They're big, hairy and scary: Wild Russian boars invading Texas

By Cathy Tatom - Investigative Producer
KPRC2

HOUSTON - Consider, for a minute, escaped beasts that are scary-looking, smart and multiply like crazy.

Now add in the incredible amount of damage they do by tearing up everything from agricultural crops, watersheds and Texas wildlands to home gardens and even the occasional golf course.

Wild Russian boars are taking a big bite out of pecan grower Bill Archer’s bottom line by rooting through his orchards.

“Probably about $10,000 a year,” Archer told KPRC2.

PHOTOS: Wild Russian boars invading Texas

In 2018, feral hogs caused over $500 million in damage statewide, according to Mike Bodenchuk. He’s the state director of the Texas Cooperative Wildlife Services Program. The program tracks wildlife damage.

Most people call these animals feral hogs. But they’re not just domestic pigs gone wild.

The first feral hogs in the Lone Star State were descendants of escaped domestic pigs brought to what is now Texas by Europeans. For about 400 years, the feral hogs roamed remote corners of the state in small family groups. In the 1930s, '40s and '50s, wild Russian boars were imported to Texas for sport hunting. Some of those escaped, too. They quickly started breeding with the feral hogs.

According to Bodenchuk, “The hybrids are very good at having larger litters and surviving at a higher rate than true Russian boars.”

Now, Texas is experiencing a population explosion of problematic pigs.

What do feral hogs look like?

Some look like hairy barnyard pigs with short legs and large bodies. Those with a high percentage of wild Russian boar in their bloodlines have larger heads with really big sharp tusks, a more slender body and longer legs. They might also have a tufted tail.

How fast do they reproduce?

Feral hogs in Texas can have up to three litters every two years. Each litter can have anywhere from four to 16 piglets.

What does that mean for the Lone Star State?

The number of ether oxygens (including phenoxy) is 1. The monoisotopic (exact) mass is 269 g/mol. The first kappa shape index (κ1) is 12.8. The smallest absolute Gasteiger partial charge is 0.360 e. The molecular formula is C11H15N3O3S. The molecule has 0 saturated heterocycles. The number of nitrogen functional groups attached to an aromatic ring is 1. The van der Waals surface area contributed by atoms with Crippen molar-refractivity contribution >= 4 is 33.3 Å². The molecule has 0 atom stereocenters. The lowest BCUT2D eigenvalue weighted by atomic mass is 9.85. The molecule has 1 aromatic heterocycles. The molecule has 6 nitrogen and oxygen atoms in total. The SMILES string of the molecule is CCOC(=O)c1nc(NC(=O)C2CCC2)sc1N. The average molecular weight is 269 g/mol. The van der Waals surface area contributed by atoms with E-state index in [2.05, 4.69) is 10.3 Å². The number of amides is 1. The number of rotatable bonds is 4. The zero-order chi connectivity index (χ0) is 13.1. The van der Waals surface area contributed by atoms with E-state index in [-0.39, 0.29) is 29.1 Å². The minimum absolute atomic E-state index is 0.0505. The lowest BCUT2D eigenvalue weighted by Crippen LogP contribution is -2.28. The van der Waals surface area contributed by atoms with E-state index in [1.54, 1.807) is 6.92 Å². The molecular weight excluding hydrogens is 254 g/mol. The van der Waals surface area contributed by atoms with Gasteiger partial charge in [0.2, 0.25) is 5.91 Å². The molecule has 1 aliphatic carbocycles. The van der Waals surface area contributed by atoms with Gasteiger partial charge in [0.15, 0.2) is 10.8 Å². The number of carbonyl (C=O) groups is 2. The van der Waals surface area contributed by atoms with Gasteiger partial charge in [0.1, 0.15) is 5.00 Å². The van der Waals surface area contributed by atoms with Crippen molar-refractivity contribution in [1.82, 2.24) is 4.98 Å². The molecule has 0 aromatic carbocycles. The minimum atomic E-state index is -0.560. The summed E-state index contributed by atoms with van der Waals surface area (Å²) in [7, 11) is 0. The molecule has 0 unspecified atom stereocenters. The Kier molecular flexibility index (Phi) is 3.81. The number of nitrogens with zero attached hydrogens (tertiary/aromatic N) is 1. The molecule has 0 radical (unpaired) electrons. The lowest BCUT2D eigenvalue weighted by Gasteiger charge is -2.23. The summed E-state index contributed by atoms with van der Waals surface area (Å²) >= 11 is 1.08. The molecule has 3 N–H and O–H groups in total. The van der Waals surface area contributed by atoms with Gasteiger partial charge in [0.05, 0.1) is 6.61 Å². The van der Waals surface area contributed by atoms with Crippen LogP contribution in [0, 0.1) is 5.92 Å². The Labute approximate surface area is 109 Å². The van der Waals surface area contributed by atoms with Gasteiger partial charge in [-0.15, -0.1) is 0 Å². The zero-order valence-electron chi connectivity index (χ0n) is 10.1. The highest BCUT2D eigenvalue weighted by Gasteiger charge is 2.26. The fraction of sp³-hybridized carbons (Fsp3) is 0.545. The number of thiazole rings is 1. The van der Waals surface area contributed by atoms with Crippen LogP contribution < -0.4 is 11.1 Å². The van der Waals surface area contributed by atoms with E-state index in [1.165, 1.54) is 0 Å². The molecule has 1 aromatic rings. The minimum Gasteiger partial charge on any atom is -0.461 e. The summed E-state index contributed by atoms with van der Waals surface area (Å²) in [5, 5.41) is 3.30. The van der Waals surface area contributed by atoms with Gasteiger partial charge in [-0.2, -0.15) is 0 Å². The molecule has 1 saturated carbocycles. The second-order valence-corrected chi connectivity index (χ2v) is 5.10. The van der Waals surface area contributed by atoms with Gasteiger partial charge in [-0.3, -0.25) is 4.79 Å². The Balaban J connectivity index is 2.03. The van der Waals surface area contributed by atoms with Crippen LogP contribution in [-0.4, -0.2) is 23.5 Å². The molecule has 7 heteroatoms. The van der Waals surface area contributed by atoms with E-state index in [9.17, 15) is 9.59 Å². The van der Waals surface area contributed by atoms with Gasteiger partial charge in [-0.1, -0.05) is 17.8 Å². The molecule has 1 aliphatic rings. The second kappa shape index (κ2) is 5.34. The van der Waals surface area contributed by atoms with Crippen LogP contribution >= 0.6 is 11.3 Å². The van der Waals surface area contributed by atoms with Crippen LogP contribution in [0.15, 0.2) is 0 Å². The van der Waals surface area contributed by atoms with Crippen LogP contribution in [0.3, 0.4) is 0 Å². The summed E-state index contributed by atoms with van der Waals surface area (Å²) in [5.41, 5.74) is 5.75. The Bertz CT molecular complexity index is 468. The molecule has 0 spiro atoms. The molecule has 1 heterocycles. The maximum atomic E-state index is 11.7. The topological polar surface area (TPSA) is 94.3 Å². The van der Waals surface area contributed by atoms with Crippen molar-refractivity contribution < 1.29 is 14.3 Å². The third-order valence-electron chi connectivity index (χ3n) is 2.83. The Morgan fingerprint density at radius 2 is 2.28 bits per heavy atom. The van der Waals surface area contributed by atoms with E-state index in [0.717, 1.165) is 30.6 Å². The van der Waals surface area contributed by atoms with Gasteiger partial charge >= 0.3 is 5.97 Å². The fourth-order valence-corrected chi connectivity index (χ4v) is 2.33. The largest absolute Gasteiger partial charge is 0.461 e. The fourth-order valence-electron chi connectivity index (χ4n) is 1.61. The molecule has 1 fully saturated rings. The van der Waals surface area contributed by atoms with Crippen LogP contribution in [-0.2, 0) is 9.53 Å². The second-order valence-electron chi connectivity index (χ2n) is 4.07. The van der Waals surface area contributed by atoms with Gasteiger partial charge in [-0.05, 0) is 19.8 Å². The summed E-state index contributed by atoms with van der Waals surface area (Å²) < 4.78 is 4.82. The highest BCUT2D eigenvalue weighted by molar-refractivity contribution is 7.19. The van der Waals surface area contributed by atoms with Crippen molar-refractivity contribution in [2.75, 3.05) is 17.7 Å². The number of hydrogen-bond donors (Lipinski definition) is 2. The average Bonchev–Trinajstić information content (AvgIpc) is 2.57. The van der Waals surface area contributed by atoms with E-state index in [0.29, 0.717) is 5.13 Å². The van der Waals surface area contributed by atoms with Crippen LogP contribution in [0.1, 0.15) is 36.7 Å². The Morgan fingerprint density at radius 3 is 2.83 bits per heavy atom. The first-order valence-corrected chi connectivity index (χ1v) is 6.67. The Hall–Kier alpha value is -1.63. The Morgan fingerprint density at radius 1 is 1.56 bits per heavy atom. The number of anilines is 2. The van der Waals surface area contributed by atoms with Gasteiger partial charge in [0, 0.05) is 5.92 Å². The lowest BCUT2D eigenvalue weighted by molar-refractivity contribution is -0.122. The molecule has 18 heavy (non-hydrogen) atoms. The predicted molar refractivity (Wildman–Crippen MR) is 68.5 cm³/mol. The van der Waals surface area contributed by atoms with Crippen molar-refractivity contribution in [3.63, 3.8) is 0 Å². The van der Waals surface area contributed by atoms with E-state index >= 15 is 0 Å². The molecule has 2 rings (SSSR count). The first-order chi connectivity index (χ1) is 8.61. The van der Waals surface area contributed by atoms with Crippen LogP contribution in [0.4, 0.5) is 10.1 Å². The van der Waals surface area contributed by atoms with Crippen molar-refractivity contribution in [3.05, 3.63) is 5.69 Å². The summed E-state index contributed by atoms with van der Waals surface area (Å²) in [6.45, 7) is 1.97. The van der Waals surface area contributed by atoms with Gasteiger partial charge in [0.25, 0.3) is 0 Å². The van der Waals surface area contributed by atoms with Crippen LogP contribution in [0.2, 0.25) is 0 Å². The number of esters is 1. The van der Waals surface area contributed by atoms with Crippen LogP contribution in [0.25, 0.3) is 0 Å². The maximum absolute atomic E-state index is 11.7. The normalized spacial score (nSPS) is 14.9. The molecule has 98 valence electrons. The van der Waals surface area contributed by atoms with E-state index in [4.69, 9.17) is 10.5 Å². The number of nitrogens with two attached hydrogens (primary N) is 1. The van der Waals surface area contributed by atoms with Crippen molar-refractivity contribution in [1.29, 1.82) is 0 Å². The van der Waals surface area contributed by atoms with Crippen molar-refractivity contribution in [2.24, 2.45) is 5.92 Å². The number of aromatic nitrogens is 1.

Bodenchuk said, “Pig populations can double over a five-year period.”

Derrick Banks from the Fort Bend County Extension Office, sums up the proliferation of pigs this way: “There’s two types of people in Texas. People that have feral hogs and people that are about to have ‘em.”

Click here to see how the hogs have spread since 1982.

What can you do to keep feral hogs away from your property?

Homeowners:

  • Keep trash cleaned up. It may look like garbage to you, but to them it’s a buffet.
  • Water on alternating schedules so the feral hogs don’t learn when to come root through your lush, wet lawn.
  • Control grub worms. Feral hogs consider them a tasty snack and will tear up a suburban garden to get at them.

Landowners, rancher and farmers:

  • Use hog wire fencing. Feral hogs use their powerful snouts to lift up and sneak under barbed wire fences.
  • Trap feral hogs invading your land. Corral traps are preferred. This type of trap gets the entire sounder. Sounder is the official term for a group of feral pigs. If the entire sounder isn’t caught at the same time, the ones that get away become “trap smart” and avoid traps in the future.

Hunting

According to Bodenchuk, “In Texas, there are no restrictions on hunting feral hogs. It’s open year-round. Nighttime hunting is effective and a lot of people take advantage of that, not just to reduce the number but to also change their behavior and chase them away from crops.”

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